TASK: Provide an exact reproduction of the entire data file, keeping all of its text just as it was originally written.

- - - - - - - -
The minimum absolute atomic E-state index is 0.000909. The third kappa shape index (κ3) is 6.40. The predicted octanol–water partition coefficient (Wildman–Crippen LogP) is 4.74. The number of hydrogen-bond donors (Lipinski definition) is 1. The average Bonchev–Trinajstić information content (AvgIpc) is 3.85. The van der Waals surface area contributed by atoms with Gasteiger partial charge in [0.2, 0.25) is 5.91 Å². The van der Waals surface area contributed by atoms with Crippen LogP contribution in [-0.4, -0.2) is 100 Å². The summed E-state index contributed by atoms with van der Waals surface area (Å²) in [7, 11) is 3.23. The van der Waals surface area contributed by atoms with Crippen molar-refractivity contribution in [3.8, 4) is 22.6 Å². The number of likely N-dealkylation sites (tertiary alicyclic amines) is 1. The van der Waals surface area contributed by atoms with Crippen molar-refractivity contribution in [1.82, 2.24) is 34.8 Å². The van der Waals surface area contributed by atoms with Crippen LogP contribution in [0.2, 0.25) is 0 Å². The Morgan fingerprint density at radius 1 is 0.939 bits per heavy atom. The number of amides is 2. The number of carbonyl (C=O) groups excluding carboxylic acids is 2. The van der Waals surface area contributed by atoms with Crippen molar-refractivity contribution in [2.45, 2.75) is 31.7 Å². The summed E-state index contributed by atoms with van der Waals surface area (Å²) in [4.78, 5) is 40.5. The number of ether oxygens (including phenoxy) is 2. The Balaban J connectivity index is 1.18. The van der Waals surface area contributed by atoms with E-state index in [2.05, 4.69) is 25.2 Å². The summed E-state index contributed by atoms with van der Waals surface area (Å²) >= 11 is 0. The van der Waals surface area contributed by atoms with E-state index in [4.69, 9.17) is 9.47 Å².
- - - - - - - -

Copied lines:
The minimum absolute atomic E-state index is 0.000909. The third kappa shape index (κ3) is 6.40. The predicted octanol–water partition coefficient (Wildman–Crippen LogP) is 4.74. The number of hydrogen-bond donors (Lipinski definition) is 1. The average Bonchev–Trinajstić information content (AvgIpc) is 3.85. The van der Waals surface area contributed by atoms with Gasteiger partial charge in [0.2, 0.25) is 5.91 Å². The van der Waals surface area contributed by atoms with Crippen LogP contribution in [-0.4, -0.2) is 100 Å². The summed E-state index contributed by atoms with van der Waals surface area (Å²) in [7, 11) is 3.23. The van der Waals surface area contributed by atoms with Crippen molar-refractivity contribution in [3.8, 4) is 22.6 Å². The number of likely N-dealkylation sites (tertiary alicyclic amines) is 1. The van der Waals surface area contributed by atoms with Crippen molar-refractivity contribution in [1.82, 2.24) is 34.8 Å². The van der Waals surface area contributed by atoms with Crippen LogP contribution in [0.2, 0.25) is 0 Å². The Morgan fingerprint density at radius 1 is 0.939 bits per heavy atom. The number of amides is 2. The number of carbonyl (C=O) groups excluding carboxylic acids is 2. The van der Waals surface area contributed by atoms with Crippen molar-refractivity contribution in [2.45, 2.75) is 31.7 Å². The summed E-state index contributed by atoms with van der Waals surface area (Å²) in [4.78, 5) is 40.5. The number of ether oxygens (including phenoxy) is 2. The Balaban J connectivity index is 1.18. The van der Waals surface area contributed by atoms with E-state index in [2.05, 4.69) is 25.2 Å². The summed E-state index contributed by atoms with van der Waals surface area (Å²) >= 11 is 0. The van der Waals surface area contributed by atoms with E-state index in [4.69, 9.17) is 9.47 Å².